Trio of columnists opens eyes,
Maury Allen, Filip Bondy, and Dave Anderson veteran New York sportswriters with more than 100 years of sports journalism seichel recently addressed a group of budding student writers about the past, present, and future of their profession.
The three scribes spoke on Sports Columnists and the Changing Media at a Jan. 19 program hosted by the Yogi Berra Museum and Education Center in Little Falls.
Anderson, one of only four sportswriters to win the Pulitzer Prize, has been with The New York Times for more than 30 years. Allen, who moved to Cedar Grove in 2005, is the author of more than 30 books. Bondy, a resident of Montclair, has been a staple of the New York Daily News sports pages for more than two decades (with a brief stint at the Times); he stepped in to pinch-hit on the panel for a flu-ridden Jerry Izenberg of The Star-Ledger.
The writers told the audience about their respective beginnings in the business. Anderson and Bondy got their feet wet by writing for their college newspapers; Allen began his career writing for Stars and Stripes, the armed forces publication, during the Korean war.
I like to believe that sportswriters have more connection with readers than anyone else on the paper, Allen said. The impact is tremendous. I think sports represents democracy more than any other aspect of American life.
They agreed that newer technologies, to a substantial degree, have had a negative influence on the writing sector of sports media.
In the old days, there were maybe 10 writers at a regular game in New York, Anderson said. The advent of cable television, sports radio talk shows, and Internet sites has increased that number dramatically; today, as many as 60 members of the press may hound the athletes. This leads to an interrogative effect, putting them on guard and limiting their remarks to 10 second sound bites for TV, he said.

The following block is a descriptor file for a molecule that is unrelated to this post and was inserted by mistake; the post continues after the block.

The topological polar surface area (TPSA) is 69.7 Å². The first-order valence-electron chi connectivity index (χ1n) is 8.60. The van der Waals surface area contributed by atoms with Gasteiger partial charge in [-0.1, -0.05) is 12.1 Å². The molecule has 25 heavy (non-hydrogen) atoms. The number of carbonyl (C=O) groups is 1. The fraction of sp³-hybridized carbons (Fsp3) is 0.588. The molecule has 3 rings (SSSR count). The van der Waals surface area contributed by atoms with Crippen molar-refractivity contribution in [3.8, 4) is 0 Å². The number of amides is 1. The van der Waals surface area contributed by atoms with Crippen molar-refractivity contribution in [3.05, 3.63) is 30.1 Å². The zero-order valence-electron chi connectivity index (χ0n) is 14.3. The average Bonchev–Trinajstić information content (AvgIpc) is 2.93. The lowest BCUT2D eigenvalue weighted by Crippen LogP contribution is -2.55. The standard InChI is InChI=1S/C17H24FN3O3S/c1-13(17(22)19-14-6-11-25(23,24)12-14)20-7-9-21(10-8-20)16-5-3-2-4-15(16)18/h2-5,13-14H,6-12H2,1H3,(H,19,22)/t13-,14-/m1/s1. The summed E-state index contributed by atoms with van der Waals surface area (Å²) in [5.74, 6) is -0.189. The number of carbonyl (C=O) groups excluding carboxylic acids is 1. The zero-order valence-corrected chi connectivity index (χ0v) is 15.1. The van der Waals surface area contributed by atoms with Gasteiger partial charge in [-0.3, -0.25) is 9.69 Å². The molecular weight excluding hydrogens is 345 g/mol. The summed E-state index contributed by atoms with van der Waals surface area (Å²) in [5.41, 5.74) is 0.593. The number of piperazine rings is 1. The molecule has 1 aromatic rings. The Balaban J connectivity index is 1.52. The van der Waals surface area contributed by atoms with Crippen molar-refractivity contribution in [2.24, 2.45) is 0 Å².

The greatest change in sports journalism is the relationship between the press and athletes, Allen said. It used to be where you knew all about the players lives but didnt write about it. Now the opposite has occurred. Athletes are very careful about what they say. Access is severely restricted, and cliches drive coaches and athletes.
This is why I like to cover camel racing and marbles championships, said Bondy. He called the lack of access at big events, like the Super Bowl, disheartening. Deadlines forced by television lead to inferior columns.
The ultimate advice the writers offered the young audience was simply to read.
If you dont read, you cant write, said Bondy. Pick the writer you like most and really follow him. The new generation of sports journalists fails to do that, he said. Theyre getting their information from ESPN and the Internet. [Thats] not a writers craft.
When Allen and Anderson began their careers in the 1950s, Bondy said, the primary sports were baseball, boxing, and horse racing. Its different now.
Anderson joined the Brooklyn Eagle as a copy boy. His big break came when the Brooklyn Dodgers regular beat writer fractured his hip. My graduate school was following around the veteran writers for months, years, he said, while Allen noted that finding a job is 95 percent luck. He got his start when one of the Post writers died in a hotel fire.
Despite all the difficulties, the writers agreed they couldnt imagine doing anything else.
When you sit down at a computer and start with nothing on the screen and youve created 750, 900 words theres no other thrill in the world like it, said Allen.
Dr. Rita Jacobs, a professor of English and journalism at Montclair State University, served as moderator. Students from MSU, Abraham Clark High School in Roselle, Nutley High, Spotswood High, and St. Benedicts Prep School in Newark attended the program.
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